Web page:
Worried about being prepared for college? I was. In fact, I wrote an email to a professor during the summer before my freshman year, requesting a list of books to be read before I showed up for the first day of class (In my defense, the University of Oregon's fall semester starts waaay after most schools, so all my friends were gone and I was very, very bored). Professor Louise Bishop wisely refused to supply a list to this slightly neurotic incoming student, choosing, instead, to advise me to follow my passions and to continue to read widely.
Today's post offers a next step to this advice. I bring you a list post of the most dreaded kind: a book list of "must reads" before college begins. This because I love books and believe reading should be undertaken constantly and widely, and it is also because I believe this selection will honestly improve lives and minds of future students.
This is just my opinion. I joyfully invite the impassioned addition of alternative titles to this list.
The 5 Books All Students should Read Before Freshman Year of College
1. A Short History of Nearly Everything by Bill Bryson
This book was the first thing that came to mind in creating this list. Bill Bryson is the ultimate smartass, and his writing is exceptionally approachable and fun. Science literacy is absolutely essential in the modern world, and he makes a base-line understanding of the history and progress of scientific thought the joy that it should be. I love this book for the subject matter secondarily, however, to his treatment of it. You can just imagine him delving into research on a particular scientist or breakthrough moment and absolutely grinning in delight when he encountered some particularly juicy anecdote or clarifying bit of information. His writing is delightful, and you will learn just as much about the value of well-written research as you will gain a baseline context for scientific thought.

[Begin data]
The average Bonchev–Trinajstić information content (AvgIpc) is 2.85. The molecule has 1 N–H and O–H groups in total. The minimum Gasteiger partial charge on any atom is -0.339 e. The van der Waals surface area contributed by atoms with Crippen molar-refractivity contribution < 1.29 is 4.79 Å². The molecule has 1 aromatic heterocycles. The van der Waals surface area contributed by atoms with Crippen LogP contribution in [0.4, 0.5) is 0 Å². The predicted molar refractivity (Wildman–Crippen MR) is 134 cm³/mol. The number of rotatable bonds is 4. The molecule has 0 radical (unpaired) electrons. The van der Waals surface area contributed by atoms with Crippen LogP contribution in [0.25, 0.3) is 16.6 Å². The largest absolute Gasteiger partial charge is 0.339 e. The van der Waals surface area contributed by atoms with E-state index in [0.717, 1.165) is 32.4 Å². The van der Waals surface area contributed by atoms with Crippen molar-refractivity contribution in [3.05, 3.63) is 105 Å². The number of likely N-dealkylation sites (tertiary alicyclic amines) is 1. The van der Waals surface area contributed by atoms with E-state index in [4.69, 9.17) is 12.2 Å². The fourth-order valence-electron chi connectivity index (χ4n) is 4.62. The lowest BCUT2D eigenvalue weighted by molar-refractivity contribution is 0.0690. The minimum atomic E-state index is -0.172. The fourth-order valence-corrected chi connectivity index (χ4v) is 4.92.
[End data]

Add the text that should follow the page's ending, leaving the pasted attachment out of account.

2. Small Wonder by Barbara Kingsolver
This series of essays is another great example of the importance of informed and well-researched writing in the popular arena. Kingsolver is best known for her works of fiction—which I also love—but in this collection she addresses issues from biodiversity and water conservation to an emotional but well-considered first response to 9/11. I love this book because it is honest, intimate, and personal while also being informative and accurate. Themes of environmental and social responsibility, which are also at play in her works of fiction, are here given the full weight of the immediate and personal style of short essay writing.
I also love this book because it demonstrates the benefit of aspiring authors who choose to major in non-writing disciplines. She writes with the scientific authority of her academic background, and this is of critical value to the creation of literature and the communication of social issues.
3. Brave New World by Aldous Huxley